Plain and simple a credit report is a historical record of your use of credit. A credit score is a numerical “grade” whose calculation is based on that history in your credit report. FICO is a registered trademark that happens to represent the apparent gold standard and is the most used credit score by credit card and other lenders.
Other than your credit history, a credit report retains information from applications. Each time you complete a credit application, that information is stored as self-reported. None of the information is cross-verified by each agency. This makes room for errors as well as the compilation of superfluous data. It’s wise to check your report and correct the history, even that history that is not calculated into the FICO score.
You report your income on an application. The place of work and position will be stored. Income or Salary information is not stored and is not a part of your credit history. Income and expenses clearly factor into whether you will be approved for many loans, but income is not reported. Net Worth, Income, Title or Position at employment, whether you are/are not actually employed, are not verified and do not appear unless reported by you. If you are fired, that fact also, is not reported. To be clear, any application will ask you these questions. And, so the information hits the report. But, credit reports are not verified by an army of investigators looking for information.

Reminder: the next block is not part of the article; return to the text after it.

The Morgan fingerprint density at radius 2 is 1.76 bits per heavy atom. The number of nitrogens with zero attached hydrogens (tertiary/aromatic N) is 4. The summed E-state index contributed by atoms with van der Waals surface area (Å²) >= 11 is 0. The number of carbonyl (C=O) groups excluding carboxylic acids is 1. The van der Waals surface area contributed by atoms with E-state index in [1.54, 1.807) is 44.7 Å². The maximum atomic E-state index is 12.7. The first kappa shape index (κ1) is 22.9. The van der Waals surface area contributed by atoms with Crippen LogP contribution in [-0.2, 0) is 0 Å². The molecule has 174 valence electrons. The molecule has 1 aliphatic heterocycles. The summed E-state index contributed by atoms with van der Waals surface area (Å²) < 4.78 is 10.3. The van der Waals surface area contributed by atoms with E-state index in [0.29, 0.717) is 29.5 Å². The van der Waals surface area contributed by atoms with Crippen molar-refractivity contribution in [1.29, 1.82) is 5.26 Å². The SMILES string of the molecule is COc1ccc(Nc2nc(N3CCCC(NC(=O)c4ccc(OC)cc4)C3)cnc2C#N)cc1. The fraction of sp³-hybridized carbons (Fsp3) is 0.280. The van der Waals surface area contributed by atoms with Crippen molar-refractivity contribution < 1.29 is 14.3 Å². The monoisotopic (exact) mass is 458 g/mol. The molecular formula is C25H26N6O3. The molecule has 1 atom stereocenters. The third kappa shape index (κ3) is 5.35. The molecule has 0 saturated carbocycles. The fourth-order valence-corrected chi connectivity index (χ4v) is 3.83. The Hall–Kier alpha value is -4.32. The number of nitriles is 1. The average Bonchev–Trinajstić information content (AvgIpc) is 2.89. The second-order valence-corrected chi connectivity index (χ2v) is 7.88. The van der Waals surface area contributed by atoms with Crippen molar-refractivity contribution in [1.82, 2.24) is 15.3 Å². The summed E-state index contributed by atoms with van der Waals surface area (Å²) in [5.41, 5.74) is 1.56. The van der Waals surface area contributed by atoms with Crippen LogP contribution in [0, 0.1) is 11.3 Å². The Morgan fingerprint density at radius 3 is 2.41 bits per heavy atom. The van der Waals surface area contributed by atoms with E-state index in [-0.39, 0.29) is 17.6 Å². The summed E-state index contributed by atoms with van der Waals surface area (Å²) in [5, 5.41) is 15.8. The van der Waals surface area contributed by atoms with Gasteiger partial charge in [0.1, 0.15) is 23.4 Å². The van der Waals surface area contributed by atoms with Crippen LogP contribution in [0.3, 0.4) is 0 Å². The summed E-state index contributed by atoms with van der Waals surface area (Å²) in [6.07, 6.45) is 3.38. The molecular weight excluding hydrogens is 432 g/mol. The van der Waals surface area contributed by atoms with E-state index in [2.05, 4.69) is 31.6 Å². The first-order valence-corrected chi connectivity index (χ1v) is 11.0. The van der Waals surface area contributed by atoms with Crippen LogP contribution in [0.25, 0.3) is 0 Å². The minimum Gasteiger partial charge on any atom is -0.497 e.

Is all Debt Reported?
Any debt you owe, if it comes to the hands of a professional collections agency will appear front and center…even if the original creditor did not share the information. Lots of small accounts, the cable bill, your wireless service does not make it to your credit report unless you fail to pay, and a collections company takes over.
Medical debt is not supposed to be reported. However, most unpaid medical quickly moves into a collection agency and shows up at break neck speed on your report. Some states have made attempts that have no medical debt on a report. Just the same, when a collection agency is brought into the mix …beware.
When you buy anything, like a home, and the seller is the lender—or for most any private loan—nothing will appear on your credit report. Credit reporting requires that the creditor have a membership or contractual relationship with each credit reporting agency. Most individual lenders do not qualify and do take the time to officially report.
Your faithful, timely payment of apartment rent will not show up unless you act and pay a service that handles and verifies posting the historical record. This is a new option and we will cover this in one of our short articles.
Debit cards and pre-paid cards have no role in credit and appear nowhere on credit reports.
Another important thing, unpaid parking tickets as well as many municipal or city-based bills have an odd way of appearing on your report. Don’t avoid paying them.